Myths about ANWR development

My turn

Posted: Wednesday, July 25, 2001

During my 35 years in Alaska, I have always been considered a "Greenie." However, when it comes to oil development in ANWR, I am an enthusiastic advocate. Aggressive action by environmentalists in the 1970s fostered responsible development on the North Slope. I have visited there many times and seen it first hand.

When I speak to friends and relatives down south, I realize that there are two commonly held myths about this subject that must be set right. I hope Alaskan readers will share this information with residents of other states.

Find out more about this issue is our ANWR special section - Refuge of Riches.

Myth No. 1: Oil development will rape the last frontier, disrupt caribou migrations and make a big mess.

Reality No. 1: When Americans think "oil development," the image they are conjuring up looks like the mess they've seen in oil fields in California, Texas and elsewhere. Lots of sooty, ugly derricks and rocker arms, side by side, like giant preying mantises sucking oil from the denuded hillside. It's true! Most people tell me that's what they imagine. The reason things look like that in other states is because each leaseholder installs the mechanism to suck out the oil before his nearby competitor gets it all.

On Alaska's North Slope, area leaseholders belong to a consortium with one designated operator. By using "directional drilling," pipe is sent underground in many directions from one common source. All those acres of ugly mess are replaced by one small gravel pad. When the drilling is completed, the derrick is removed and the well is capped with a "Christmas Tree", a small valve apparatus that looks like a mutated fire hydrant. No rocker arms, no abandoned derricks, just a clean gravel pad.

Several of these pads are scattered around the Prudhoe Bay area. With a few base camps, warehouses, mechanical buildings, maintenance shops and an airstrip, the oil field is a clean, well-maintained facility. During the short summer season, herds of caribou graze among the oil wells unfazed. They particularly like the raised gravel roads because there are fewer mosquitoes there. Trumpeter swans, whistling swans, and many other migratory birds nest undisturbed in the little ponds and lagoons around Prudhoe Bay. I am not making this up. I have seen them.

Myth No. 2: The Arctic National Wildlife Refuge, in fact the entire North Slope, is a beautiful wilderness jewel that should be preserved for Americans to enjoy, and oil development will damage it all.

Reality No. 2: The phrases "Wildlife Refuge" or "Alaska Wilderness" make Americans think of postcards with lush green forests, rugged mountains and beautiful salmon streams. Places that adventurous families might want to visit some day. It is hard for people who have never seen it to envision the vastness of Alaska's North Slope, even harder to imagine the bleakness. Picture an area about the size of Washington state covered with wet muskeg growing over permanently frozen ground, riddled with millions of little lakes and ponds that serve as perfect mosquito breeding grounds. During the very brief, cool summer there are blankets of wildflowers but virtually no trees, no forests, no mountains for hundreds of miles in each direction. From the foothills of the Brooks Range to the shores of the Arctic Ocean, this is what most visitors would consider barren country.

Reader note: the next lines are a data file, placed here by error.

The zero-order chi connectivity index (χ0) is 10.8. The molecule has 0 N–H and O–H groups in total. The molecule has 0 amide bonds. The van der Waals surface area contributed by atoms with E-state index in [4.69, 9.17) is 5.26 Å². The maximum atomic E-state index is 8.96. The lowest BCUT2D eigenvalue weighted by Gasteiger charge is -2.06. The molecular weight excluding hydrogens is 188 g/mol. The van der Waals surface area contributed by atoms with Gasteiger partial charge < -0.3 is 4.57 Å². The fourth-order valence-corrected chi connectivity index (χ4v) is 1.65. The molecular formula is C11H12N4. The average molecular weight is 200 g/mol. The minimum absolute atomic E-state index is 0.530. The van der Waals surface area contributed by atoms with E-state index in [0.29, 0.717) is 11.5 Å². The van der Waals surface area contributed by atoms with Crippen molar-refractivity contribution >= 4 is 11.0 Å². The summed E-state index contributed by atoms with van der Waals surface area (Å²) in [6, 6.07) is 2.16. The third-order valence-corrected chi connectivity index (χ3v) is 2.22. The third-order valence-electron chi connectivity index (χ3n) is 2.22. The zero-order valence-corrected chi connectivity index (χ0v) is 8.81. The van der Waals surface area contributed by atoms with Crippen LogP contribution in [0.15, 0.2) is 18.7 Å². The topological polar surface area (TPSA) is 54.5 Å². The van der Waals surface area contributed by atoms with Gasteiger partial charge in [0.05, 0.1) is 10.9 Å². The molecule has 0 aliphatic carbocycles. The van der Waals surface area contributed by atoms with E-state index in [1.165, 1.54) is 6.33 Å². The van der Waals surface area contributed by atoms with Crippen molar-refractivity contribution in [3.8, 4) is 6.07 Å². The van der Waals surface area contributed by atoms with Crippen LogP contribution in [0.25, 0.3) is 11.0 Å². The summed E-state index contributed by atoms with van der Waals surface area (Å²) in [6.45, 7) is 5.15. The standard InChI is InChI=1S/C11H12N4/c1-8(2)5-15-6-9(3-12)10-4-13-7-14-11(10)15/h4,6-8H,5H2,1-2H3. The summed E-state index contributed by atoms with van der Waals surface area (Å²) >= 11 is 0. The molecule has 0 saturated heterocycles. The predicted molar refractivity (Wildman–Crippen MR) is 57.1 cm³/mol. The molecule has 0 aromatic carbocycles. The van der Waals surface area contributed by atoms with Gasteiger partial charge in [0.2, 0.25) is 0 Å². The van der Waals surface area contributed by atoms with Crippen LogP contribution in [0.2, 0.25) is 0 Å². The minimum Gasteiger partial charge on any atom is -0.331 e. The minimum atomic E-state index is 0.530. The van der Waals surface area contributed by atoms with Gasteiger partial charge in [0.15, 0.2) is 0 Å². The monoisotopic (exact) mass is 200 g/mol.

Don't get me wrong, there is a kind of beauty here, but not the kind people think of when they hear those magic words "Alaskan Wilderness".

The caribou do roam free, there are bears and foxes and lots of migratory birds. I have camped on the North Slope, covered in mosquito netting day and night. Anyone can drive the remote Dalton Highway, camp on the vast tundra and be unaffected by drilling. Oil development in ANWR would impact a tiny section of this immense country. The footprint would cover an area smaller than Dulles Airport! A little divot on the edge of a vast golf course.

The bottom line: Environmental watchdogs have made oil development in Alaska the most responsible of all resource extraction in our state. I have observed greedy Alaskans long enough to know that if oil revenues run out, entrepreneurs will find much more destructive ways to make money in the last frontier, and desperate legislators will approve it.

Clear cut logging, overfishing, mining with dangerous chemicals, toxic waste storage, Alaskans will figure out some other way to replace oil revenues. The most valuable thing that environmentalists can do for Alaska is to push for responsible development in all resource fields.

These actions can result in clean development we can live with, as witnessed at Prudhoe Bay.

Phyllice Bradner Matson has been active in environmental issues since her college days in California. She has been an advocate for responsible development during all of her 35 years in Alaska.

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